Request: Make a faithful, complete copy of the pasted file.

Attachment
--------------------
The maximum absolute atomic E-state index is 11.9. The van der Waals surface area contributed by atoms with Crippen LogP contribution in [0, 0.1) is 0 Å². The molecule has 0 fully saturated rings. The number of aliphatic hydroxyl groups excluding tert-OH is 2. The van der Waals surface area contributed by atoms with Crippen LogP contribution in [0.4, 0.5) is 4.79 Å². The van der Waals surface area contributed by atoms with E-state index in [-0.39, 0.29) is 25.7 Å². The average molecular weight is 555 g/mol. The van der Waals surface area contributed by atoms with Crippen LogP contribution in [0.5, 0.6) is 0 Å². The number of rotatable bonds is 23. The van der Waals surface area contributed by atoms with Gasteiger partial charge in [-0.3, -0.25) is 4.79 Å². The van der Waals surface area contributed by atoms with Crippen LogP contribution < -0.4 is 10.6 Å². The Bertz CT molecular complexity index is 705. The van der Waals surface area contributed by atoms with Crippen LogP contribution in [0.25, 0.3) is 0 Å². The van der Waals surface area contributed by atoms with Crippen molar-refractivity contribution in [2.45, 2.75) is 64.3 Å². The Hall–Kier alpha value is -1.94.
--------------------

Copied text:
The maximum absolute atomic E-state index is 11.9. The van der Waals surface area contributed by atoms with Crippen LogP contribution in [0, 0.1) is 0 Å². The molecule has 0 fully saturated rings. The number of aliphatic hydroxyl groups excluding tert-OH is 2. The van der Waals surface area contributed by atoms with Crippen LogP contribution in [0.4, 0.5) is 4.79 Å². The van der Waals surface area contributed by atoms with E-state index in [-0.39, 0.29) is 25.7 Å². The average molecular weight is 555 g/mol. The van der Waals surface area contributed by atoms with Crippen LogP contribution in [0.5, 0.6) is 0 Å². The number of rotatable bonds is 23. The van der Waals surface area contributed by atoms with Gasteiger partial charge in [-0.3, -0.25) is 4.79 Å². The van der Waals surface area contributed by atoms with Crippen LogP contribution < -0.4 is 10.6 Å². The Bertz CT molecular complexity index is 705. The van der Waals surface area contributed by atoms with Crippen LogP contribution in [0.25, 0.3) is 0 Å². The van der Waals surface area contributed by atoms with Crippen molar-refractivity contribution in [2.45, 2.75) is 64.3 Å². The Hall–Kier alpha value is -1.94.